The other big breakout was Vic Mensa, the Chicago-based rapper who is a member of the Save Money crew alongside Chance the Rapper (among others). READ FULL STORY

'Divergent' soundtrack: Hear Ellie Goulding's brand-new 'Beating Heart' here -- EXCLUSIVE

Divergent-Soundtrack.jpg

When Divergent hits theaters on March 21, it is poised to become one of the biggest movie events of the spring. One of the key elements that carries the flick is the soundtrack, with features a score by Hans Zimmer and Junkie XL as well as a series of songs that are weaved deep into the drama of the film.

Unlike many movie-accompanying soundtracks, the songs on Divergent: Original Motion Picture Soundtrack (out March 11) are woven into the action of the film. The cornerstone star is Ellie Goulding, who has a handful of tunes on the soundtrack album and also provided the “musical voice” for lead character Tris Prior (played by Shailene Woodley). “For me, the movie is about a young woman finding herself, transforming herself and becoming powerful on a societal stage,” explains director Neil Burger. “It’s an intimate, personal portrait, but on a grand scale. Ellie’s music has that very intimate quality. You are in the heart of her characters, in their souls, in their minds. When she sings her voice resonates inside you. Her music was a perfect way to do all that for Tris—to feel what she was feeling inside.”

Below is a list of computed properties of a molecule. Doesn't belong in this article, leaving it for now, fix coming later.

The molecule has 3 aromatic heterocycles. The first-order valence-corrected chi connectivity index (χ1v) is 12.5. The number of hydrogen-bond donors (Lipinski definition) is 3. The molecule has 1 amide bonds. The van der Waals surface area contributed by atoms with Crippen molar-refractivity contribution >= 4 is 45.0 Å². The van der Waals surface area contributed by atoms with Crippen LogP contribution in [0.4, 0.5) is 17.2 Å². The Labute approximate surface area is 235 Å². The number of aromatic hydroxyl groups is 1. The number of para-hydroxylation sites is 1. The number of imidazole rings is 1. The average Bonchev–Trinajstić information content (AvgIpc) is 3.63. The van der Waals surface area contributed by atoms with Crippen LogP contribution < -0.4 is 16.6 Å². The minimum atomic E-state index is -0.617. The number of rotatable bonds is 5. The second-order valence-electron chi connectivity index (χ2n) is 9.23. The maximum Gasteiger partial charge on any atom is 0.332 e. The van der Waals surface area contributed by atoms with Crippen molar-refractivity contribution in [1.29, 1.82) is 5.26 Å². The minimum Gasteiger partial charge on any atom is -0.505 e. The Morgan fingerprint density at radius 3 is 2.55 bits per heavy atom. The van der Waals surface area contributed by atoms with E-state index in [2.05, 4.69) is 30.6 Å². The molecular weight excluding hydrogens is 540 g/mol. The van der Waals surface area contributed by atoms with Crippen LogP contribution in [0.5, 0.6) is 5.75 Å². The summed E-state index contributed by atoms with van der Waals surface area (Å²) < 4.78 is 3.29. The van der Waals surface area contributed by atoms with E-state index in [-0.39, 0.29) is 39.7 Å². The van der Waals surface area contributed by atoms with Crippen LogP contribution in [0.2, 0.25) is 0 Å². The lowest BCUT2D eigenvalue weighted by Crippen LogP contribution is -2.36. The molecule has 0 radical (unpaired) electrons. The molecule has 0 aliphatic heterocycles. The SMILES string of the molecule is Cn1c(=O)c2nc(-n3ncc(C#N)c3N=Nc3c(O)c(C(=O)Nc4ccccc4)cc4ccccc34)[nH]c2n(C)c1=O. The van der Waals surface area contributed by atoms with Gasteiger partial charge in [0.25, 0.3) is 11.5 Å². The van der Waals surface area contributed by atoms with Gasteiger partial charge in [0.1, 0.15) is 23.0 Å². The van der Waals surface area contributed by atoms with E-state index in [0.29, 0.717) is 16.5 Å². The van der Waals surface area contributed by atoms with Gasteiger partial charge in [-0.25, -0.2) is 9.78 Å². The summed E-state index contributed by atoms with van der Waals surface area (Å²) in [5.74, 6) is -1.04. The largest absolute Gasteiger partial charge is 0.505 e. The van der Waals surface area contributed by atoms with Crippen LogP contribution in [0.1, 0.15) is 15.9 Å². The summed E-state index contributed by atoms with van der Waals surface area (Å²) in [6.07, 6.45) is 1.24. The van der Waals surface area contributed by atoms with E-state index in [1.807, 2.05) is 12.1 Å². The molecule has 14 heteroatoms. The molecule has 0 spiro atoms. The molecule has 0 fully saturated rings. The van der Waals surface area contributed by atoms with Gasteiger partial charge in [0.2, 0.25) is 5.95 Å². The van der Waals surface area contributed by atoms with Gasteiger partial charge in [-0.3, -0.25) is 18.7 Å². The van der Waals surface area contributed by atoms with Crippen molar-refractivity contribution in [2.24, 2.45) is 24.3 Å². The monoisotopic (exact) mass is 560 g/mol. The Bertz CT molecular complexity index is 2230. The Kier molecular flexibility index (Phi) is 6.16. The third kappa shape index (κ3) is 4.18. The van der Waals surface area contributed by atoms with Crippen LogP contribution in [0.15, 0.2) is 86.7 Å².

Indeed, Goulding’s voice has been integrated into the score of the film, making her a constant part of the on-screen action. “I got to jam, like you would jam on a guitar, but just with my voice,” says Goulding of the process. “I really enjoyed it.”

Goulding lent three songs to the film but also crafted a brand new tune called “Beating Heart” specifically for Divergent. “In the last scene of the movie, Tris has just experienced multiple tragedies, even as she triumphs (for the moment) over her enemies,” says Burger. “Ellie wrote ‘Beating Heart’ and we knew it’d be perfect for the end of the movie. Her lyrics almost merge with Tris’ voice-over and her music lets the movie soar above the tragedy. The sadness is still there but so is the transcendence. It’s a fantastic song.”

You’ll have to wait until March 21 to see how that scene plays out, but for now, give a listen to the exclusive premiere of Ellie Goulding’s “Beating Heart” below.  READ FULL STORY

Pussy Riot release Putin-bashing music video shot at Olympics

While the world’s attention is focused on Russia for the Olympics, protest collective/punk band/righteous agitators Pussy Riot are grabbing headlines again — this time for a music video that includes footage of the group being publicly beaten by the Russian militia.

“Putin Will Teach You How To Love” features the members of the group, in their trademark colorful balaclavas, storming through the streets of Sochi, dancing in front of the Olympic rings, interacting with a weird looking mascot, and getting pummeled by Russian militia forces. The protesters include Nadezhda Tolokonnikova and Maria Alyokhina, both of whom were recently released from a Russian prison.